How to replace fonts using CSS3 font-face

Typography and font replacement

Font replacement made simple using @font-face

@font-face has been available for a while but with CSS3 used more widely, it is finally being recognised as a viable method of font-replacement.

In previous how-to guides, we have considered SWIFr and Cufon for font replacement. These methods rely on Flash and JavaScript respectively to substitute a web-safe font with a rendered font image. These methods have limitations for user experience. For example, both can cause load-flicker while the replacement font is rendered, Cufon relies on JavaScript being enabled and neither of these methods renders selectable and editable text.

@font-face is a CSS styling method that dismisses these limitations. It does not rely on external programming or rendering engines and the font is rendered with the page by the browser.

Things to bear in mind

As always, check the license agreement for use and distribution of the font you intend to use. Do not use fonts that limit your ability to render or link to the font on the web.

Using linked fonts relies on the availability of the linked server: if Google’s Web Fonts server doesn’t respond or the directory of the font changes, your linked font will not render.

Using web fonts can add loading time because the fonts must be downloaded from a server. Depending on the size and number of fonts being downloaded, this may add significant loading times for pages.

Not all web fonts are designed for use on the screen and have varying quality. You should check replacement fonts for legibility before you use them. As a general rule, avoid hard-to-read fonts and avoid replacement fonts that have small bowls or considerable variation of stroke modulation as these are the most difficult to read on screen.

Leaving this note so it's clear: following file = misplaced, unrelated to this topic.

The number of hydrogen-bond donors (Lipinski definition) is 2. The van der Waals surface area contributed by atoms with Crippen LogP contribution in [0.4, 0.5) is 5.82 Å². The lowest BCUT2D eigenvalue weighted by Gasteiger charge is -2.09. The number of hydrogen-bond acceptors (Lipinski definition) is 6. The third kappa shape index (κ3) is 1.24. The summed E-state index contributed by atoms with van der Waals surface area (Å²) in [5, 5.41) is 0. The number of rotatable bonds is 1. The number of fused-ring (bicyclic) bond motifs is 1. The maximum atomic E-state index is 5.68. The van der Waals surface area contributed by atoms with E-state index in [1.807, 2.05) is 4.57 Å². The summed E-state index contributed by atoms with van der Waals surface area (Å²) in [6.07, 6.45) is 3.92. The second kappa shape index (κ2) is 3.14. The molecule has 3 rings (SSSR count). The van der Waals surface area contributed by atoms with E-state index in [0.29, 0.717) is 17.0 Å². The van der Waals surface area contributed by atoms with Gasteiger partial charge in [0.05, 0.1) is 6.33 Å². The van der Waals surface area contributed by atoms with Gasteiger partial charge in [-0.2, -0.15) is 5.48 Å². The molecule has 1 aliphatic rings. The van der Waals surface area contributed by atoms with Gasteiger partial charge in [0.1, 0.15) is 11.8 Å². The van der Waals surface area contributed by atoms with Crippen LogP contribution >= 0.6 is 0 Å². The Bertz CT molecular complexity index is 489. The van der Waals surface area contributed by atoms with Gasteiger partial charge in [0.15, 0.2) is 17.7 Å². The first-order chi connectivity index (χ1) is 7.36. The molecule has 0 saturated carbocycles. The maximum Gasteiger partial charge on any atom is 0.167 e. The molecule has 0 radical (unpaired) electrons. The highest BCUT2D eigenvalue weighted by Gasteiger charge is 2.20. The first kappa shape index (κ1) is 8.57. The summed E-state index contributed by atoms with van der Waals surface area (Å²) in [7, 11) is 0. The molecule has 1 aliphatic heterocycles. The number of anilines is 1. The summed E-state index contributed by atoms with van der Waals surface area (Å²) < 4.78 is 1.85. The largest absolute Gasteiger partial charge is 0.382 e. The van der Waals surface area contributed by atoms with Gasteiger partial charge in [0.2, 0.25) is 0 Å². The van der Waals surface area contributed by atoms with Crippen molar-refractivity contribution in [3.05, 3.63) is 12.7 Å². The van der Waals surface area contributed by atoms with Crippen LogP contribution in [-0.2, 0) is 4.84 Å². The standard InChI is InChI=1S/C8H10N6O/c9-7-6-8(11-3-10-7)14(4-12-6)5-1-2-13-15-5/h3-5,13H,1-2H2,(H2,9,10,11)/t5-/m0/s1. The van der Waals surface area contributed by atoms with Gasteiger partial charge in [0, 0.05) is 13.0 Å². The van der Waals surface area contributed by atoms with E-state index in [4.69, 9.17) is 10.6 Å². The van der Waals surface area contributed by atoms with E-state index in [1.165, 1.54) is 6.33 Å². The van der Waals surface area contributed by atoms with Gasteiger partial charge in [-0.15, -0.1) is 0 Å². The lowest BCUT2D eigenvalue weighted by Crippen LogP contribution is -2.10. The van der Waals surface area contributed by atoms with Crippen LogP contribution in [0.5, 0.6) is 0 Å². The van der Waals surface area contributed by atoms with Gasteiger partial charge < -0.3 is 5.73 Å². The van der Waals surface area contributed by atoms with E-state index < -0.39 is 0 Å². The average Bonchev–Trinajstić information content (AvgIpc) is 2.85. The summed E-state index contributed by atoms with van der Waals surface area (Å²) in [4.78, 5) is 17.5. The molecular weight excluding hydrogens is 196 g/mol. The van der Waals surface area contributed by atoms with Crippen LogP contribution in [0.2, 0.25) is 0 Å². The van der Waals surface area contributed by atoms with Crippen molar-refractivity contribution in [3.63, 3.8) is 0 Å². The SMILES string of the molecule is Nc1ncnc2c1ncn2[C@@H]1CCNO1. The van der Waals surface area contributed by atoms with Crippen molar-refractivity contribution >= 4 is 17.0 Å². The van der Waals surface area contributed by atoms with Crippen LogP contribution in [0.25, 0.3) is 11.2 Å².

How to find fonts

There are many libraries available. These tend to fall into two categories — those that provide fonts for you to download and install on your server and those that provide a link to their own font servers. We will take a look at both of these.

Server-based services

Google Web Fonts provides a growing range of fonts available through a link. To use Google’s service, find a font you want to use, select it and view it. You will need to choose the styles and character sets that you want to use (choose only the styles and character sets that you need as additional styles add to loading times).

Select the entire <link> code and copy it to your clipboard.

In the <head> section of your web page, paste the <link> code directly after the opening <head> tag. This is the link to the font provided on Google’s servers.

Next, go to your CSS file and create a font-family:

From the Google font page, copy the code within the CSS panel.

Paste it into your CSS file and build a suitable font style, as required. For example,

h2 {
font-family: 'Bowlby One', arial, sans-serif;
font-size: 2.4em;
color: #900;
margin-top: 3.6em;
line-height: 1.8em;
text-transform: uppercase;

Your page text should now render using the replaced font.

Choosing and downloading web fonts to your server

There are many font services available, I am going to use Font Squirrel for this how-to guide because they have a range of commercial-use free fonts available.

When you have chosen your fonts, click on the ‘@font-face kit’ tab on the font details page. Choose a subset to reduce the number of glyphs downloaded and therefore the loading time for your page.

Then choose the font formats. There are four formats available and you need to select all four of them. They are:

TTF (True Type font), which can be rendered by most browsers;

EOT (Embedded Open Type), which is suitable for Internet Explorer;

WOFF (Web Open Font Format), which is the emerging standard for the web;

SVG (Scalable Vector Graphic), which is suitable for iPhones and iPads.